A colleague from another school shared a link to the article What are the Biggest Mistakes Teachers Make When Integrating Technology into the Classroom? This gives a summary of mistakes made in considering technology use in schools.
While reading this article I thought of a compounding issue that relates to these types of concerns. The problem, I posit, is that some types of technology are so ubiquitous in everyday use that there is a ‘technology so what!’ attitude that is developing. I think many students, parents and, unfortunately, some educators think that because they use their tablet, laptop, phone, and now wearable technologies, often in their everyday life they are ‘using technology’. Well of course they are using technology, but as Allan November tells us regarding 1 to 1 laptop initiatives, we are often not using our technologies above the level of the ‘$1000 pencil’.
Though I know of some ‘bring your own device’ (BYOD) schemes that work well, I see the more impoverished designs of some BYOD programs to be symptomatic of an underpinning attitude that sees less need for sophisticated and detailed planning of technology use, as opposed to technology provision, in schools. This may come from a general belief that, as all members of the community use technology on a daily basis, the actual use of technology can then be considered a transparent factor. This is problematic and shows that the quantity and quality of technology use is being confused with technology infrastructure and the devices themselves. We are doing the equivalent of deciding not to worry about designing the use of graphics calculators because everyone has one and uses it every day, even though the main use is to draw down the edge of the case, using it as a straight edge.
I know many of my colleagues work long and hard to educate their communities in the hope that we can get to the M and R of the SAMR model. We need to be active in developing well-planned uses of technology that go beyond the processes of pen and paper. Often in schools the best technology is seen being used for pretty mundane activities where often the better tool would be an analog or physical device such as pen and paper. In my experience, the point I make above about the attitude toward technology can be seen regularly. This is reinforced by by the observed relationship between less effective use of technology and a teacher’s age. Though there is a wide range in the effectiveness of technology use with younger or more experienced teachers, I have often found that the relationship between teacher age and effective technology use is not the one you would have expected, expecially when we consider how effective we thought that our new teachers would be by now when we thought about educational technology use ten or twenty years ago!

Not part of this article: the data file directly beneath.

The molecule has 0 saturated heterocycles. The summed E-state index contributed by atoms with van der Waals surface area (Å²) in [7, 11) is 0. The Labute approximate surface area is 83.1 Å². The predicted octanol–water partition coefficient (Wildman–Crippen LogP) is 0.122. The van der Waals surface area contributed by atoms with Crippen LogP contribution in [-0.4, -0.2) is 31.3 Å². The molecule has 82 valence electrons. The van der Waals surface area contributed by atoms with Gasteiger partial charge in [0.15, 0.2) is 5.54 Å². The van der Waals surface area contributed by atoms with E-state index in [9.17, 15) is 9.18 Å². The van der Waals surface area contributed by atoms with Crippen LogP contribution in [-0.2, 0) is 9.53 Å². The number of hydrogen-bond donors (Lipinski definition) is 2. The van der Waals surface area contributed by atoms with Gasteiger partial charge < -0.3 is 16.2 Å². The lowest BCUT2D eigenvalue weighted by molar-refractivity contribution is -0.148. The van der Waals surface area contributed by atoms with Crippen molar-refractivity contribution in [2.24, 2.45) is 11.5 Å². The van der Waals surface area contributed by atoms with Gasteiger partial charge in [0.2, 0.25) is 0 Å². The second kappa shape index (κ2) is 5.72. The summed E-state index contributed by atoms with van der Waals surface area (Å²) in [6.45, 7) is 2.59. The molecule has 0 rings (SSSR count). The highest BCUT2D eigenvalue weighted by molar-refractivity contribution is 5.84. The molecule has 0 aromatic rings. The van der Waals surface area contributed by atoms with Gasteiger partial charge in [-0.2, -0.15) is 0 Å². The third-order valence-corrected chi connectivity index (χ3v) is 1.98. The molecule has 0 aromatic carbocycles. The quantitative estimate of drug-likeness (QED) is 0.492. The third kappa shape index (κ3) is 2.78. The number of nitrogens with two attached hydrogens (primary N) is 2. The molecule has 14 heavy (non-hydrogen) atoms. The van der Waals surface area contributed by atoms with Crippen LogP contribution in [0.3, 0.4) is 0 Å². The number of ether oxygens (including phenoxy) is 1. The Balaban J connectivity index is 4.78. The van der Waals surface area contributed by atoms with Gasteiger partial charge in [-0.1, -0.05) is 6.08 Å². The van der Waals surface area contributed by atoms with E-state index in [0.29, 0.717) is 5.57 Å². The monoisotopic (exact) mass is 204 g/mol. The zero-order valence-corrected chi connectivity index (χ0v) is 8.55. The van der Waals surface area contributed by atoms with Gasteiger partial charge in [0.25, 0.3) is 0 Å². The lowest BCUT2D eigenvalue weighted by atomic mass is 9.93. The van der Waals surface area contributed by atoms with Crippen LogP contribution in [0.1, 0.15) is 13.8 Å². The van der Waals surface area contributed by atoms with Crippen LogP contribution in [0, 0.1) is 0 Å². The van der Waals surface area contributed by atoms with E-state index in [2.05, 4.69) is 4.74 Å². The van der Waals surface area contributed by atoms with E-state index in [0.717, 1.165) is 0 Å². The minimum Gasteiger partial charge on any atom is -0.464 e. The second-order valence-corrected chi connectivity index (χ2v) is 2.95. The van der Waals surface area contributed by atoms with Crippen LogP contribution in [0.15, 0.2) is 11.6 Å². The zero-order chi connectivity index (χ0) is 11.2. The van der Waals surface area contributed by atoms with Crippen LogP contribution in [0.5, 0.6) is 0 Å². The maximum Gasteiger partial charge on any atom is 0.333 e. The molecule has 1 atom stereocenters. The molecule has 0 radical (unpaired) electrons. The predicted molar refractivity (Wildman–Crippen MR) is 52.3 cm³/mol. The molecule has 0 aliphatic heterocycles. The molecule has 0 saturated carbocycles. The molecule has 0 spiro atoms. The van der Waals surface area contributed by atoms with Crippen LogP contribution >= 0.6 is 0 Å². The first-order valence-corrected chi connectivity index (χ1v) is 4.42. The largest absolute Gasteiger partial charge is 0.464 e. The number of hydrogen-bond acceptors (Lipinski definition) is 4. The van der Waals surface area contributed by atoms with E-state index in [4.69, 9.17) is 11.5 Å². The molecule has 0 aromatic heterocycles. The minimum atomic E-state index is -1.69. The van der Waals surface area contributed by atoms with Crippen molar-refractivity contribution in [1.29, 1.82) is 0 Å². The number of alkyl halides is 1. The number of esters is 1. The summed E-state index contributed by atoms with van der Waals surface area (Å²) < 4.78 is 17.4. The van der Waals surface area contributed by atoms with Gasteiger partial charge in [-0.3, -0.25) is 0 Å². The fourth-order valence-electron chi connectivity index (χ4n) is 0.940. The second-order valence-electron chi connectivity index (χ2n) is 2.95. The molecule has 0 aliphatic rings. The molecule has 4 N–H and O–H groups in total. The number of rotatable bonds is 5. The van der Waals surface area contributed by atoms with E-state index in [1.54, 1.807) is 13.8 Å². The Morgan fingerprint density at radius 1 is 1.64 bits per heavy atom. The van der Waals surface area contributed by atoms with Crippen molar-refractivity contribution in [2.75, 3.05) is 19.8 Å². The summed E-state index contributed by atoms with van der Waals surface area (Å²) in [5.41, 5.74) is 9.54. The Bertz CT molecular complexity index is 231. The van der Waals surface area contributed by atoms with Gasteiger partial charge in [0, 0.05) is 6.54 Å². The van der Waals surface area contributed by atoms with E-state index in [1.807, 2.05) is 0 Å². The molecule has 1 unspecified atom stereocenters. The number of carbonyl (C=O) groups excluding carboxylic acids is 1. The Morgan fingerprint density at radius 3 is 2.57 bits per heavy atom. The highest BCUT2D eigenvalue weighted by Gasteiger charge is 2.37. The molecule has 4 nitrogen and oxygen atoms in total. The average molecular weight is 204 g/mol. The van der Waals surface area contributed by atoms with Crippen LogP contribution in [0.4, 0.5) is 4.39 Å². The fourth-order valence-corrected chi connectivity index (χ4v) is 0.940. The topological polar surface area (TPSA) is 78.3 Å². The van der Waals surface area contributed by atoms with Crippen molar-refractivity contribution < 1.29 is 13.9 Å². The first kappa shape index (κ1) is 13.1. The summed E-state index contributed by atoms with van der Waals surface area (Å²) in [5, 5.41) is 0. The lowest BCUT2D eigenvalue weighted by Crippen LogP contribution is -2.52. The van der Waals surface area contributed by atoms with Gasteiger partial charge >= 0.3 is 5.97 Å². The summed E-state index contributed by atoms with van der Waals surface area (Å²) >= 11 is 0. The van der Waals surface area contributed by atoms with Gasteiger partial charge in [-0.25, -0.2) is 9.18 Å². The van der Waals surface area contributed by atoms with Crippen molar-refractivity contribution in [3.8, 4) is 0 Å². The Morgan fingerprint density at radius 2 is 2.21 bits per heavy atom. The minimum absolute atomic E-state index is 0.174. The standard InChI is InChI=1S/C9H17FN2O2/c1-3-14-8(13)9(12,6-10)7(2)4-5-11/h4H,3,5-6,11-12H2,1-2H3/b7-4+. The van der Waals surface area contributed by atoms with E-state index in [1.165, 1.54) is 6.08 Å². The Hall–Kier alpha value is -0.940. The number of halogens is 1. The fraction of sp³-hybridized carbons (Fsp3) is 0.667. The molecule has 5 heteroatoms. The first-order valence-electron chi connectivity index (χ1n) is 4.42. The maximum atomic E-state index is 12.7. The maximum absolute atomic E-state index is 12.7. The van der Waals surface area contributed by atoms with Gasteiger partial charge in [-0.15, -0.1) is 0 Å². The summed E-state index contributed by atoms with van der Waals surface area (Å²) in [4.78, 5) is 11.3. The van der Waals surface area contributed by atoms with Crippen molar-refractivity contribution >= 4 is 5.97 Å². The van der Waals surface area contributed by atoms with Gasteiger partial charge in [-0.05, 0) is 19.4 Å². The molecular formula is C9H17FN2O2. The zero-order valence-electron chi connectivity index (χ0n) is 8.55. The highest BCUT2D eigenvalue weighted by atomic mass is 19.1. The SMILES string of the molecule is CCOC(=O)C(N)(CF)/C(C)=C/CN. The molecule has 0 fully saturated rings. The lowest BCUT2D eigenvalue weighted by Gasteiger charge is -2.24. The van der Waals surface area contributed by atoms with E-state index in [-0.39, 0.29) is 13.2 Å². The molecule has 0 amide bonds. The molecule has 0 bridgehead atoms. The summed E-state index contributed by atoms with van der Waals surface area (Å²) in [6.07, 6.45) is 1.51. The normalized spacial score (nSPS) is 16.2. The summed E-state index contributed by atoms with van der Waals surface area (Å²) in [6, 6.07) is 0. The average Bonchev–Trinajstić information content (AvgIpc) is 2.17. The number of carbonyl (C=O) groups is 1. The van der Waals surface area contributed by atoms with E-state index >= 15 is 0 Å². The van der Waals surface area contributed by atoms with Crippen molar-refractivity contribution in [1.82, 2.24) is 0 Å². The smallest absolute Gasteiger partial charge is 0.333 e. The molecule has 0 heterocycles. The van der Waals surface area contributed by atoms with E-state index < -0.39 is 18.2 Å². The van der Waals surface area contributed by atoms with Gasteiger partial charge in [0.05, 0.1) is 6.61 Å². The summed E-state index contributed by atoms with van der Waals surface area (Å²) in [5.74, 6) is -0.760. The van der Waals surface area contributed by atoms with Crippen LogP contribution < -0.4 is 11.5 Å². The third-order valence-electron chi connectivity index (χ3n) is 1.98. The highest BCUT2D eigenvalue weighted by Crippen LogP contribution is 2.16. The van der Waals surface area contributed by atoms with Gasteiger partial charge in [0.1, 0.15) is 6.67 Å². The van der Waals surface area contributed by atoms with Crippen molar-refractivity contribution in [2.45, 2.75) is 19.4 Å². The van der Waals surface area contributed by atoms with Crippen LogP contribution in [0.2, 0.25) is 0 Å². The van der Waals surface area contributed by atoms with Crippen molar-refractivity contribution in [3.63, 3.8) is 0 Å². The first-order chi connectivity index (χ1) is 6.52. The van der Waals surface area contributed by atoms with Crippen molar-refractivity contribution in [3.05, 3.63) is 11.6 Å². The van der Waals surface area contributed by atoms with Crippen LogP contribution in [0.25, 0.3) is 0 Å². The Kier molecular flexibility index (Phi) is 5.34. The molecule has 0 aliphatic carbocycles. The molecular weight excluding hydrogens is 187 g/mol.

Unfortunately Moore’s law only predicts technology potential, not actual educational utility. We have a long way to go. At least this will keep us busy for a few year’s yet.